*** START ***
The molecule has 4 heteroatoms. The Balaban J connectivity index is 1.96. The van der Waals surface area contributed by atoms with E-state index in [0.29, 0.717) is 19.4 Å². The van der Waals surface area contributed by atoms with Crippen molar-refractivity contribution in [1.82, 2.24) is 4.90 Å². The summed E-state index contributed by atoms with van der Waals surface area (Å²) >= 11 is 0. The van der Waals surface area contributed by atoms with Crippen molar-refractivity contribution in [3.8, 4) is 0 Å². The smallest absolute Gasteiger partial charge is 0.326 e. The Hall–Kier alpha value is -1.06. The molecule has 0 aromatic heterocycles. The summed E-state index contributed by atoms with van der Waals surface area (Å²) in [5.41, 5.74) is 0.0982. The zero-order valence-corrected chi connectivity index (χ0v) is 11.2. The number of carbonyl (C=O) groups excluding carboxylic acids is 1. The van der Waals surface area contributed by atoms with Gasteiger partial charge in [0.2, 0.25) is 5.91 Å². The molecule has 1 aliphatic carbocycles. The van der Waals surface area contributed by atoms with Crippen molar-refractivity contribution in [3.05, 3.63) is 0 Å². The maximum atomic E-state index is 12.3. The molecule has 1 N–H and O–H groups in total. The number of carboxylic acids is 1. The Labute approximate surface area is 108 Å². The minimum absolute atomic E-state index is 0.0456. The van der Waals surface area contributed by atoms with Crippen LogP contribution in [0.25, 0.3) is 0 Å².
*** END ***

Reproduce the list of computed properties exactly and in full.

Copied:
The molecule has 4 heteroatoms. The Balaban J connectivity index is 1.96. The van der Waals surface area contributed by atoms with E-state index in [0.29, 0.717) is 19.4 Å². The van der Waals surface area contributed by atoms with Crippen molar-refractivity contribution in [1.82, 2.24) is 4.90 Å². The summed E-state index contributed by atoms with van der Waals surface area (Å²) >= 11 is 0. The van der Waals surface area contributed by atoms with Crippen molar-refractivity contribution in [3.8, 4) is 0 Å². The smallest absolute Gasteiger partial charge is 0.326 e. The Hall–Kier alpha value is -1.06. The molecule has 0 aromatic heterocycles. The summed E-state index contributed by atoms with van der Waals surface area (Å²) in [5.41, 5.74) is 0.0982. The zero-order valence-corrected chi connectivity index (χ0v) is 11.2. The number of carbonyl (C=O) groups excluding carboxylic acids is 1. The van der Waals surface area contributed by atoms with Gasteiger partial charge in [0.2, 0.25) is 5.91 Å². The molecule has 1 aliphatic carbocycles. The van der Waals surface area contributed by atoms with Crippen molar-refractivity contribution in [3.05, 3.63) is 0 Å². The maximum atomic E-state index is 12.3. The molecule has 1 N–H and O–H groups in total. The number of carboxylic acids is 1. The Labute approximate surface area is 108 Å². The minimum absolute atomic E-state index is 0.0456. The van der Waals surface area contributed by atoms with Crippen LogP contribution in [0.25, 0.3) is 0 Å².